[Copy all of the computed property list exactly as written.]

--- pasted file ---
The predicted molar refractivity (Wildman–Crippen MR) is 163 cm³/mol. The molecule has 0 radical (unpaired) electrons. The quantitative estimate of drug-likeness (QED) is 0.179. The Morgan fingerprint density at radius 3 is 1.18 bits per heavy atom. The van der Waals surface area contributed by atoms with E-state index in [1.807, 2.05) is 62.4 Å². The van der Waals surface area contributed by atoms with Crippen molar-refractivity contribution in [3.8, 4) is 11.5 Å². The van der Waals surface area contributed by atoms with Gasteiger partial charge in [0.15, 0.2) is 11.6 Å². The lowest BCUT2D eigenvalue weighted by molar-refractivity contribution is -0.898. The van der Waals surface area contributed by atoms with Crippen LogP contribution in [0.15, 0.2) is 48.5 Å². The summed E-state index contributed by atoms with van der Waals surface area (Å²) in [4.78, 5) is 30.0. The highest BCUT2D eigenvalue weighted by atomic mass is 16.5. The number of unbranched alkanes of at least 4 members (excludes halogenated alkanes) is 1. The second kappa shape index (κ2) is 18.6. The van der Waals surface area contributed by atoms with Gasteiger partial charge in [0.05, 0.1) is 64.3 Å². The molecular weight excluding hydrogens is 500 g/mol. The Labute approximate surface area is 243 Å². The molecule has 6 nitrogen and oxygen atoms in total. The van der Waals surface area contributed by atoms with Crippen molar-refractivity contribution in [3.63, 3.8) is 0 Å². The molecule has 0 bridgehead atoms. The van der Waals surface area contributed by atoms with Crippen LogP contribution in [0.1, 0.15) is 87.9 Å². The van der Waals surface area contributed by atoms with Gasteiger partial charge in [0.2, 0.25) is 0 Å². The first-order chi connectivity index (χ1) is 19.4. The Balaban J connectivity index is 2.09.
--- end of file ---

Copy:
The predicted molar refractivity (Wildman–Crippen MR) is 163 cm³/mol. The molecule has 0 radical (unpaired) electrons. The quantitative estimate of drug-likeness (QED) is 0.179. The Morgan fingerprint density at radius 3 is 1.18 bits per heavy atom. The van der Waals surface area contributed by atoms with E-state index in [1.807, 2.05) is 62.4 Å². The van der Waals surface area contributed by atoms with Crippen molar-refractivity contribution in [3.8, 4) is 11.5 Å². The van der Waals surface area contributed by atoms with Gasteiger partial charge in [0.15, 0.2) is 11.6 Å². The lowest BCUT2D eigenvalue weighted by molar-refractivity contribution is -0.898. The van der Waals surface area contributed by atoms with Crippen LogP contribution in [0.15, 0.2) is 48.5 Å². The summed E-state index contributed by atoms with van der Waals surface area (Å²) in [4.78, 5) is 30.0. The highest BCUT2D eigenvalue weighted by atomic mass is 16.5. The number of unbranched alkanes of at least 4 members (excludes halogenated alkanes) is 1. The second kappa shape index (κ2) is 18.6. The van der Waals surface area contributed by atoms with Gasteiger partial charge in [0.05, 0.1) is 64.3 Å². The molecular weight excluding hydrogens is 500 g/mol. The Labute approximate surface area is 243 Å². The molecule has 6 nitrogen and oxygen atoms in total. The van der Waals surface area contributed by atoms with Crippen molar-refractivity contribution in [3.63, 3.8) is 0 Å². The molecule has 0 bridgehead atoms. The van der Waals surface area contributed by atoms with Crippen LogP contribution in [0.1, 0.15) is 87.9 Å². The van der Waals surface area contributed by atoms with Gasteiger partial charge in [0.2, 0.25) is 0 Å². The first-order chi connectivity index (χ1) is 19.4. The Balaban J connectivity index is 2.09.